For major modern comics releases, "The Star Wars" is a pretty good place to start. Dark Horse has teased and previewed "The Star Wars" for a while, so it arrives with a significant amount of hype behind it. Now that the first issue is finally out, it has to be judged on two totally separate criteria: first, its interest and worth as a document of a "Star Wars" that could have been; and second, its quality as a comic unrelated to its legendary property.
I'll get this out of the way up front: playing the game of "That's X, but different!" is a blast. There's a tow-headed boy prodigy being trained as a Jedi, but his fate is pretty different from Anakin Skywalker's. A Star Destroyer, the colossal ship that introduced "A New Hope" by scrolling across the screen for what seemed like forever, is just an ugly little fighter jet here. And so on -- like I said, it's fun.
But nods and winks to the real "Star Wars" make a pretty thin meal. J.W. Rinzler was an interesting choice to write the comic. His regular gig is writing and editing non-fiction books about the "Star Wars" universe-- books that focus on art, costumes, sound, blueprints and so on. It's hard to imagine someone more steeped in the details of the world George Lucas created; nevertheless, it's telling that Rinzler has never helmed a fiction project before.
The action moves quickly as Rinzler tries to introduce the necessary pieces. Frankly, "action" isn't really the right word; the comic starts with a short fight, but after that there's a lot of expository dialogue that fills us in on what's up in the galaxy these days. We get bits with the Emperor, bits with the Rebellion, a page about two traders whose importance is unexplained, a couple pages with General Vader -- the comic is generally all over the place. It's easy to see why this was necessary, but it's still a bit confusing, a bit disjointed. The main storyline, of Kane Starkiller and his son Annikin returning from self-imposed Jedi exile, does give some structure to the issue. They're also the only characters who get enough screen time to show real emotions, to have any real conflict aside from the galaxy-spanning wars that give the book its name.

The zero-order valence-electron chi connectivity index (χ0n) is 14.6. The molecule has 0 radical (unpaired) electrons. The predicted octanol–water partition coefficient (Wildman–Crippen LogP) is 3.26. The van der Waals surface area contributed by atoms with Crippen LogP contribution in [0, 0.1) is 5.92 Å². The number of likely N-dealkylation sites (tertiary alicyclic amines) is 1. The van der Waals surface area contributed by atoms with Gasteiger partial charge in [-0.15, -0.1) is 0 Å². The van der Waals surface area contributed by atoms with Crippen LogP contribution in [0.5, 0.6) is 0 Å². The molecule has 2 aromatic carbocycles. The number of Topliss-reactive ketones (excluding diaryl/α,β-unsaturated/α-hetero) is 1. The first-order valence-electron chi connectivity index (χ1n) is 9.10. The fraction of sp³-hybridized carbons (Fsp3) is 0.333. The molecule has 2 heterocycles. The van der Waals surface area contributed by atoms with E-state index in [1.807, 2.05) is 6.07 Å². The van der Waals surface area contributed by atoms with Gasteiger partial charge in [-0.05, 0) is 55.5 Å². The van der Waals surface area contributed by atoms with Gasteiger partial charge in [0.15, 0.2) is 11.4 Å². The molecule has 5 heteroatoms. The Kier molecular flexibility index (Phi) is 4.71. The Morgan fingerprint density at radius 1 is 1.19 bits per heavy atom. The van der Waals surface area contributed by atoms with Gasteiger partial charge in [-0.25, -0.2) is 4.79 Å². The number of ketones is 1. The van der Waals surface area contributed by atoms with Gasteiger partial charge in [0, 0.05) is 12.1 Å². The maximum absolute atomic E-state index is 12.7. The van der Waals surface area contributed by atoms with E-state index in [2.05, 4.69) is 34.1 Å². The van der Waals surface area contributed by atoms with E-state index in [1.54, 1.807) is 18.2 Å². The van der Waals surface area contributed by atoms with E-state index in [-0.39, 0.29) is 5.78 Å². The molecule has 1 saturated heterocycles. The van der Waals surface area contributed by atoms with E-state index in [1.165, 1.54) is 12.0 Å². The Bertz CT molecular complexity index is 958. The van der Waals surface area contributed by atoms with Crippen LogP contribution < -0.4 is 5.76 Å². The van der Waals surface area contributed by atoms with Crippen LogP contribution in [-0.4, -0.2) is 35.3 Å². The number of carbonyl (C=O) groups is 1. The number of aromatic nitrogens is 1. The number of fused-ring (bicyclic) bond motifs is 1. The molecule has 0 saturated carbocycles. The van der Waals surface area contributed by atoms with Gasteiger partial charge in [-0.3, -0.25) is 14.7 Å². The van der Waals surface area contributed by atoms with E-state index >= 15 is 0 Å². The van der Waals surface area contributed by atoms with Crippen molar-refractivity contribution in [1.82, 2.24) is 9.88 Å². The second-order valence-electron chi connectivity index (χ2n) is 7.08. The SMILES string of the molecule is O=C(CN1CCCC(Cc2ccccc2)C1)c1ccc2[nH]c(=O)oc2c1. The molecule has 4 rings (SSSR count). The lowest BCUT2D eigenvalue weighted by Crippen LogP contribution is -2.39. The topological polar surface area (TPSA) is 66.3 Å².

If the story is a bit shaky so far, it's clear that artist Mike Mayhew wasn't chosen only because he shares a surname with the guy who played Chewbacca. His designs are lovely and evocative of the necessary space-opera feel, though the original '70s concept art of "The Star Wars" likely has a lot to do with that as well. Mayhew was likely chosen because of the realism of his work; together with colorist Rain Beredo, he gives the characters' faces a watercolor quality that's only a step or two away from the movie screen. Real emotion and humanity plays across their lovingly-detailed looks. However, the art is marred by some sloppy moments that should have been caught and fixed -- awkward poses in action, limbs in otherwise fine panels that look hastily drawn in and inked, detailed faces on sketchy bodies, and so on. It's baffling for a comic with otherwise high visual production values.
Overall, then, the first issue of "The Star Wars" is a mixed bag. Fans of the real "Star Wars" won't dare miss it, and rightly so; it's also worth checking out for anybody who likes a good space opera. The series should also improve as it moves out of the exposition and into the action, and some of Mayhew's art is absolutely gorgeous, even if some isn't. Time will tell how the comic plays out, but for now, take it with a grain of salt -- after all, it's based on a rough draft.